Oh yeah, I’ve never had that experience with anyone else. I think sometimes there’s, something sort of inexplicable and you don’t know why or how it happened happens, and you just understand that you’re thinking in the same way. The creative process was so personal to me for so long, and I’ve done it alone for so long, that it was very eye opening to realize that you can share this experience with someone else and make art that’s even better and more powerful and means more to you personally that can still access a greater audience.

You live in Providence now, your family’s in New York and David’s in London. If you were to define yourself, personally or as a band, where would you place yourself?

I think we’ve sort of been a New York–London band, cause that’s where we’re both from. David’s obsessed with New York and wants to live there, and I’m obsessed in London and want to live in London. It’s easy to romanticize what you don’t have. We’re both in love with both cities and so we market ourselves as a New York-London based band.

Obviously New York and London are both gigantic cities that are filled with a lot of different opportunities.

They’re both very artistic cities. So is Providence.

Yes, so is Providence. How do you think you set yourself apart from other upcoming bands with potentially equally interesting stories?

I think there are a few information-based aspects of our band that makes us sort of unusual. Whenever I tell people that I’m in a band with someone in London, and oh hey he’s also 33, people think that’s it’s kind of atypical, naturally. Our sound as a result is a little bit different because we both come from such different places and experiences that it manifests itself in a different way than if I was in a band with somebody that I share daily experiences with at Brown. Even when I played shows with friends in high school, we had relatively similar lives.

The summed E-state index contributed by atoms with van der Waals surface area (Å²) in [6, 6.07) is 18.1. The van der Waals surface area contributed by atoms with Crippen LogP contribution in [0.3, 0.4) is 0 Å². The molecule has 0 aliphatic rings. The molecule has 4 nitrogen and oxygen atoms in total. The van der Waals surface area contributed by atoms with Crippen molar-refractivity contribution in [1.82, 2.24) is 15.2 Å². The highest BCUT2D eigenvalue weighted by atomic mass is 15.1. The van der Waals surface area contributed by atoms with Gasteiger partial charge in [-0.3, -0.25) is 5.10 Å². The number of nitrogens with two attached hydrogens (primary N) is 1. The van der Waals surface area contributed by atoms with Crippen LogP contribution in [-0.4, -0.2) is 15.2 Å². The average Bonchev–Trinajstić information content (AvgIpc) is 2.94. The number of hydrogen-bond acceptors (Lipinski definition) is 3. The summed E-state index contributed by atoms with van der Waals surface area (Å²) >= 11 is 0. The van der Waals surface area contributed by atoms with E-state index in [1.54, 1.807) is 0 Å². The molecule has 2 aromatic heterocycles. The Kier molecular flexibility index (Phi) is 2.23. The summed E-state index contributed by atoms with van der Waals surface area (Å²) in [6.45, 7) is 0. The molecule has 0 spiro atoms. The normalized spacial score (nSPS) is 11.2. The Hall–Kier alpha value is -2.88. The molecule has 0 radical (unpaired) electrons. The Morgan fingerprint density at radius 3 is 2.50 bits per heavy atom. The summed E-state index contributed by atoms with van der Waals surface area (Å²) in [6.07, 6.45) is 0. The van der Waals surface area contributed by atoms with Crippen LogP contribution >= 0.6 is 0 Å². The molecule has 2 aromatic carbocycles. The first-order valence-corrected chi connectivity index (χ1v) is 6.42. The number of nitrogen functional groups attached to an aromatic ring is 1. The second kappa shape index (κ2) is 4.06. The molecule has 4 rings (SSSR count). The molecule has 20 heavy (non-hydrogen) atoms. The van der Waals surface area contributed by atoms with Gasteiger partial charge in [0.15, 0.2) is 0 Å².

It’s definitely more interesting with an element of mystery to it because we don’t experience each other’s lives in the same way. We only have these few days when we’re together and though we talk almost every day on Facebook, it’s not like we’re living each other’s worlds. It’s kind of refreshing because it lets me step outside of myself and fulfill my role in this band in a different way that’s not my entire personal life. That allows me to keep some distance.

What would you say your world is?